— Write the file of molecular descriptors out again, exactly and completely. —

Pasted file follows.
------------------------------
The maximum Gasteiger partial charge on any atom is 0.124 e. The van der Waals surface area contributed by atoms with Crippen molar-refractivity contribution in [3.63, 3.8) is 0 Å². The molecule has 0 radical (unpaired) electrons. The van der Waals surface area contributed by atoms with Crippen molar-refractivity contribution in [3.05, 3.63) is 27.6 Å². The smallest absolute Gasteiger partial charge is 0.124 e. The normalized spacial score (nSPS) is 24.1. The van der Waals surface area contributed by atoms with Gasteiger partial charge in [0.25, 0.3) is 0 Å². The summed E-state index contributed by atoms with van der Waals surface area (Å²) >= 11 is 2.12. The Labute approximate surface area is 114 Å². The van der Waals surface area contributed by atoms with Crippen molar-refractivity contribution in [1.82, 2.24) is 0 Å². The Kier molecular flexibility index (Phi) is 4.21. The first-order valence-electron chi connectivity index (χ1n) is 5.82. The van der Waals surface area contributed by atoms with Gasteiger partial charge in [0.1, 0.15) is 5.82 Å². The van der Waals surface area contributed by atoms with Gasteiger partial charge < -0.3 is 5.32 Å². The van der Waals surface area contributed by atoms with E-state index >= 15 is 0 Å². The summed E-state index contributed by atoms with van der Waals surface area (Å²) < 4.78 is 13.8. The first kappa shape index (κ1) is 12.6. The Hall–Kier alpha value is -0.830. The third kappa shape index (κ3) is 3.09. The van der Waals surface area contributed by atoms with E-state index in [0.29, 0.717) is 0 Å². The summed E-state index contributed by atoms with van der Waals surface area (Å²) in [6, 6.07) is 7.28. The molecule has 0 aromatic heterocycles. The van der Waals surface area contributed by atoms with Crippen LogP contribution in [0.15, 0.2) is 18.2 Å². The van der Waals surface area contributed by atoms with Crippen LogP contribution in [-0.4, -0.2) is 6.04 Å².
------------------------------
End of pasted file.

The maximum Gasteiger partial charge on any atom is 0.124 e. The van der Waals surface area contributed by atoms with Crippen molar-refractivity contribution in [3.63, 3.8) is 0 Å². The molecule has 0 radical (unpaired) electrons. The van der Waals surface area contributed by atoms with Crippen molar-refractivity contribution in [3.05, 3.63) is 27.6 Å². The smallest absolute Gasteiger partial charge is 0.124 e. The normalized spacial score (nSPS) is 24.1. The van der Waals surface area contributed by atoms with Gasteiger partial charge in [0.25, 0.3) is 0 Å². The summed E-state index contributed by atoms with van der Waals surface area (Å²) >= 11 is 2.12. The Labute approximate surface area is 114 Å². The van der Waals surface area contributed by atoms with Crippen molar-refractivity contribution in [1.82, 2.24) is 0 Å². The Kier molecular flexibility index (Phi) is 4.21. The first-order valence-electron chi connectivity index (χ1n) is 5.82. The van der Waals surface area contributed by atoms with Gasteiger partial charge in [0.1, 0.15) is 5.82 Å². The van der Waals surface area contributed by atoms with Gasteiger partial charge < -0.3 is 5.32 Å². The van der Waals surface area contributed by atoms with E-state index >= 15 is 0 Å². The summed E-state index contributed by atoms with van der Waals surface area (Å²) < 4.78 is 13.8. The first kappa shape index (κ1) is 12.6. The Hall–Kier alpha value is -0.830. The third kappa shape index (κ3) is 3.09. The van der Waals surface area contributed by atoms with E-state index in [0.29, 0.717) is 0 Å². The summed E-state index contributed by atoms with van der Waals surface area (Å²) in [6, 6.07) is 7.28. The molecule has 0 aromatic heterocycles. The van der Waals surface area contributed by atoms with Crippen LogP contribution in [0.15, 0.2) is 18.2 Å². The van der Waals surface area contributed by atoms with Crippen LogP contribution in [-0.4, -0.2) is 6.04 Å².